in Ram database?

Gerhard Häring gh at
Sun Sep 7 19:26:07 CEST 2003

William Trenker wrote:
> Here is a simple [PySQLite] example:
> import sqlite   #module name exposed by the PySQLite wrapper
> conn = sqlite.connect(db=':memory:')   #special connect string to open an in-memory db

Please use 'database' or just use an unnamed parameter instead of a 
named one. 'db' is deprecated.

> cursor = conn.cursor()  #standard DB-API-2 from this point
> cursor.execute('create table test (a varchar, b int);')

No need for using semicolons in SQLite statements with the Python 
DB-API. Don't be surprised if you create problems this way.

> cursor.execute('commit;') #end PySQLite implicit transaction

If you use the Python DB-API, use the .commit() and .rollback() methods 
on the connection object. If you invoke COMMIT/ROLLBACK using 
.execute(), except the unexpected.

> cursor.execute('begin transaction;')  #wrap the inserts in an explicit transaction for speed
> for i in range(0,10000):
>     cursor.execute('insert into test (a,b) values (%s,%i);'%(str(i),i))
> cursor.execute('commit;')
> cursor.execute('select sum(b) from test;')
> print cursor.fetchall()[0][0]

Yuck! What's the point of all this building connections manually crap?

Also, what's the point of working around the DB-API way of quoting 
parameters with .execute()? The DB-API modules will quote parameters 
correctly for you, be it string, int, float or whatever else the backend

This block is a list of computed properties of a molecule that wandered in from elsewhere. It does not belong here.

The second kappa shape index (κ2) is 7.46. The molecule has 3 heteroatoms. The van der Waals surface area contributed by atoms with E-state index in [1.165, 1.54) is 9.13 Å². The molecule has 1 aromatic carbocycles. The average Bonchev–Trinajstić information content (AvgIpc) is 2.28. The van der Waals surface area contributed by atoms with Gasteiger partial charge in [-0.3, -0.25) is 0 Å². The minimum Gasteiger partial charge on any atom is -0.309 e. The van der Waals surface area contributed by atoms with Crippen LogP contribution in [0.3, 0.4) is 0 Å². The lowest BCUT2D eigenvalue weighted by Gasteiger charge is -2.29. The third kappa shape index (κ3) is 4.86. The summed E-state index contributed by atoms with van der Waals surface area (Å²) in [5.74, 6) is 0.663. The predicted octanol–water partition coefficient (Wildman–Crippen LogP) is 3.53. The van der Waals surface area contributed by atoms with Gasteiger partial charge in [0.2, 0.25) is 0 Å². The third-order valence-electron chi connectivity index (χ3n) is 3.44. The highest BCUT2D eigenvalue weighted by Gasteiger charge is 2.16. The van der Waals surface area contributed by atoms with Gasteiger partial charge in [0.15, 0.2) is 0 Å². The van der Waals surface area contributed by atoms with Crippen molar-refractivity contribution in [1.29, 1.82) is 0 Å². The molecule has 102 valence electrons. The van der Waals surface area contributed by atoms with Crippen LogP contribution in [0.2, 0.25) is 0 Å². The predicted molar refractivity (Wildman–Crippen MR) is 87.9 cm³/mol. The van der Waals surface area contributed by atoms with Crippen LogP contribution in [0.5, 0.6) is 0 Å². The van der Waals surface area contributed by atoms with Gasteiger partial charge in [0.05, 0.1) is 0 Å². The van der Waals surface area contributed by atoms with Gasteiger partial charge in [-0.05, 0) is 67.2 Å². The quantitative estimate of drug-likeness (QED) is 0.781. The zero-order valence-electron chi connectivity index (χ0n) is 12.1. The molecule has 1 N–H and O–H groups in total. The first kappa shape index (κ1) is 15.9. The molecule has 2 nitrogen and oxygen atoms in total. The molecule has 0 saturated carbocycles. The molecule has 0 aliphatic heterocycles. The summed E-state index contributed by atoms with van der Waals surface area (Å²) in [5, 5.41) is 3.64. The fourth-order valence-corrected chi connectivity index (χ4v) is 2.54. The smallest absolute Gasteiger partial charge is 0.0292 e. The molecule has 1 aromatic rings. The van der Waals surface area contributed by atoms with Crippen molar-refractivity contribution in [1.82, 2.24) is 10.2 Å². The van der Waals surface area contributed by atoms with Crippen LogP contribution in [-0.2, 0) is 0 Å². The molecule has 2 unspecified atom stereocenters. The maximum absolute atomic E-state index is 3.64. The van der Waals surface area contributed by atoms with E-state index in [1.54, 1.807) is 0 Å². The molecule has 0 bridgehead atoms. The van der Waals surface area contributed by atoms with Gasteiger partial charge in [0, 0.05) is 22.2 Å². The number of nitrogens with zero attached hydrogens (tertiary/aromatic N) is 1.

supports. This works by *not* using the Python % quote operator, but by 
using a second parameter to .execute() which will hold a tuple with the 
parameters to be inserted. So the correct example would look something like:

import sqlite
cx = sqlite.connect(":memory:")
cu = cx.cursor()
cu.execute("create table test(a varchar, b int)")
for i in xrange(10000):
     cu.execute("insert into test(a, b) values (%s, %s)", (str(i), i))
     # Please use %s for all parameter types in PySQLite
cu.execute("select sum(b) as RESULTCOLUMN from test")
print cu.fetchone()[0]
# PySQLite extension: print cu.fetchone().RESULTCOLUMN

Btw. for mass inserts you can use .executemany(), which with some DB-API 
modules is more efficient than calling .execute() in a loop.

Like all Python DB-API modules whose backends support transactions, 
PySQLite uses transactions transparently. All you have to do is 
.commit() or .rollback() on the connection object.

PySQLite does have an option to disable transparent transaction 
management for those who think they must shoot themselves in the foot. 
Those should use the parameter autocommit=0 in the sqlite.connect() call.

-- Gerhard

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